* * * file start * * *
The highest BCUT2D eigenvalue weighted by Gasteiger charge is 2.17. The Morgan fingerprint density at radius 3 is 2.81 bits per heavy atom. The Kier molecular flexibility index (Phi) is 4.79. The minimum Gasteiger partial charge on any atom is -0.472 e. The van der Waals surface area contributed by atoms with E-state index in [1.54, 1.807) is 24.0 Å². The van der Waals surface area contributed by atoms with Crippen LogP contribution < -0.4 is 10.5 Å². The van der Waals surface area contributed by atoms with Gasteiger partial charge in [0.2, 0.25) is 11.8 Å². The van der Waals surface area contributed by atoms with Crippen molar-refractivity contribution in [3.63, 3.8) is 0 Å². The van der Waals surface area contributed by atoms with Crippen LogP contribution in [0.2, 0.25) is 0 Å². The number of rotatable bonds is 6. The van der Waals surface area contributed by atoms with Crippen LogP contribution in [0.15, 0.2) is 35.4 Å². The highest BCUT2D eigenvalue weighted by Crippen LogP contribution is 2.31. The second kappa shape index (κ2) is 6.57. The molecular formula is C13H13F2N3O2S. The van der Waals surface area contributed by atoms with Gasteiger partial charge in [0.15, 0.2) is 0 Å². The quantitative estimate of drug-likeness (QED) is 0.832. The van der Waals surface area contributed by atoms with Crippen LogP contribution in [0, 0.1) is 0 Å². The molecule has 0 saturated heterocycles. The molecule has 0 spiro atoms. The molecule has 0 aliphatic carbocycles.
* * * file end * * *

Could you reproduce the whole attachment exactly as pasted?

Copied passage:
The highest BCUT2D eigenvalue weighted by Gasteiger charge is 2.17. The Morgan fingerprint density at radius 3 is 2.81 bits per heavy atom. The Kier molecular flexibility index (Phi) is 4.79. The minimum Gasteiger partial charge on any atom is -0.472 e. The van der Waals surface area contributed by atoms with E-state index in [1.54, 1.807) is 24.0 Å². The van der Waals surface area contributed by atoms with Crippen LogP contribution < -0.4 is 10.5 Å². The van der Waals surface area contributed by atoms with Gasteiger partial charge in [0.2, 0.25) is 11.8 Å². The van der Waals surface area contributed by atoms with Crippen molar-refractivity contribution in [3.63, 3.8) is 0 Å². The van der Waals surface area contributed by atoms with Crippen LogP contribution in [0.2, 0.25) is 0 Å². The number of rotatable bonds is 6. The van der Waals surface area contributed by atoms with Crippen LogP contribution in [0.15, 0.2) is 35.4 Å². The highest BCUT2D eigenvalue weighted by Crippen LogP contribution is 2.31. The second kappa shape index (κ2) is 6.57. The molecular formula is C13H13F2N3O2S. The van der Waals surface area contributed by atoms with Gasteiger partial charge in [0.15, 0.2) is 0 Å². The quantitative estimate of drug-likeness (QED) is 0.832. The van der Waals surface area contributed by atoms with Crippen LogP contribution in [0, 0.1) is 0 Å². The molecule has 0 saturated heterocycles. The molecule has 0 spiro atoms. The molecule has 0 aliphatic carbocycles.